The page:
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Around the Gym: Put some beef on your buns

By Paul E. Pratt

"I like big butts and I cannot lie!"

In his 1995 chart-topper "Baby Got Back," Sir Mix-a-Lot declared his love for bountiful booties—and he's not alone! While most men enjoy bigger backsides, not everyone has ample and well-proportioned buns.

Is a big behind something you have to be born with? Why is a beefy butt so hard to achieve? Are there secrets to defined derrieres? Is a hard butt better than a naturally round one?

Here four RealJocks gloat about their glutes and talk about one of their best … assets. Find out their keys to better buttocks.

Marco Klon, 19
I started out with an OK body, but working out helps. I don't understand why men don't have butts. I'd want one if I didn't have one. I think you can develop a butt, if you really want to. I run a lot —usually about eight miles a day —and stairmaster. If you don't have one, doing squats and lunges really helps. If somebody wanted to develop a butt, I'd say definitely go jogging. The biggest benefit is you can fit into Diesel jeans really well. You just look better when you're wearing clothes—and when you're not wearing clothes!

Jair Oliviera, 25
If you work really hard, you can develop a butt, but you do have to eat right and do the right exercises. A lot of people, when they do butt, they work their legs and butt however they think they should. You really have to work the right muscles. It helps to get a personal trainer. I know a lot of people from my home in Brazil, and they don't have any butt. There are a few people who are lucky and have the genetics, but everyone else has to work for it. In Brazil, we say "Eat a lot of candy," because the sugar goes to your butt. Really, I had a personal trainer who showed me how to do the right exercises and hit the right muscles. And, of course, I do eat a lot of candy!

Matthew Lindsey, 26
It's probably a combination of the two. If you're predisposed genetically to having a well-developed butt, you don't have to work so hard to cultivate one. You definitely have to work. It's not like calf muscles. There are a lot of people who have never been inside a gym have great calf muscles. You can do lots of exercises for calf muscles. People who don't ever workout at all can have huge calves. Before I started working out, people didn't notice my butt like they do now. They notice now, sometimes before they see my face! I concentrate a lot on legwork. I actually like working on my legs, where other people find it a chore. I actually prefer guys who are a little bit slender on top but have great legs. Doing legwork automatically works your glutes. Diet probably plays a part in it. It's a fat deposit area. I do think that area does benefit from a healthy, regular diet.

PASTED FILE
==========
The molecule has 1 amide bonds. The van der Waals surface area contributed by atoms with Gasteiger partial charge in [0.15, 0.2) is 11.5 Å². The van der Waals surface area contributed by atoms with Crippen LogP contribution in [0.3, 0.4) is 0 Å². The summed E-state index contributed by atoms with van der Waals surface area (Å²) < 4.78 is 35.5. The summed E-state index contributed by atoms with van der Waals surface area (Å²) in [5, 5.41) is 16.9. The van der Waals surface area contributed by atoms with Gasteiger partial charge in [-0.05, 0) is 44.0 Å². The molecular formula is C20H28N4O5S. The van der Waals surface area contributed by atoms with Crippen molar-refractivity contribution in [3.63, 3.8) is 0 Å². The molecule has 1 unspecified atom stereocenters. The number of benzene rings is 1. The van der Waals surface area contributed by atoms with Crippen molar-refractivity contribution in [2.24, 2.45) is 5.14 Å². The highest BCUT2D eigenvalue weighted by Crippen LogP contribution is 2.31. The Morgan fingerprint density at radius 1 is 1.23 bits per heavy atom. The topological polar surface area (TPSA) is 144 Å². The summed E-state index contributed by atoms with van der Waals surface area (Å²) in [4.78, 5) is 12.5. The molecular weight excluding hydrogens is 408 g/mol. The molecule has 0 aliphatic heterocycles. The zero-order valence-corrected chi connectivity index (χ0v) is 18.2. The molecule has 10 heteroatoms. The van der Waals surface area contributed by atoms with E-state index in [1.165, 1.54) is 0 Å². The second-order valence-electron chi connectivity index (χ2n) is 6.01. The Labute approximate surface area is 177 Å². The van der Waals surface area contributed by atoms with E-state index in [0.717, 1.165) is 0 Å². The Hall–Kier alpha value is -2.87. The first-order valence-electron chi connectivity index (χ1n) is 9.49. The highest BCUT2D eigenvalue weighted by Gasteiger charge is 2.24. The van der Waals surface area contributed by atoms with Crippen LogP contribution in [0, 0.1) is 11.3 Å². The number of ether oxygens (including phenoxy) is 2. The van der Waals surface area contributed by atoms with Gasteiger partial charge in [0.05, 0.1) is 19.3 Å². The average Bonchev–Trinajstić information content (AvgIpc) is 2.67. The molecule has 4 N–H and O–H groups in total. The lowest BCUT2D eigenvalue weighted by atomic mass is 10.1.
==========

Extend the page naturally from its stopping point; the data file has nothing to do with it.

Geoffrey Wood, 43
You can work on your butt to a point, but I think it's more genetic. I'm a personal trainer, so I look at body types rather than what's happening in the immediate present to the body. If a guy's relatively well worked out, and has nicely developed legs, he should also have a nice butt. You can't really work legs without working the butt. If they've got nice legs and no bootie, they probably don't have any to begin with. There's also a difference between someone with a nicely worked out, more firm butt and someone who has, let's say, more meat to the butt. J'Lo has a big, meaty bootie and Jean-Claude Van Dam has a muscle bootie. You can work something up from being flat, but you can't create something from nothing. That's why plastic surgeons are having a heydey right now!

ABOUT PAUL E. PRATT
Paul E. Pratt is an award-winning San Francisco-based freelance entertainment and features journalist. His work appears in over a dozen LGBT publications around the country.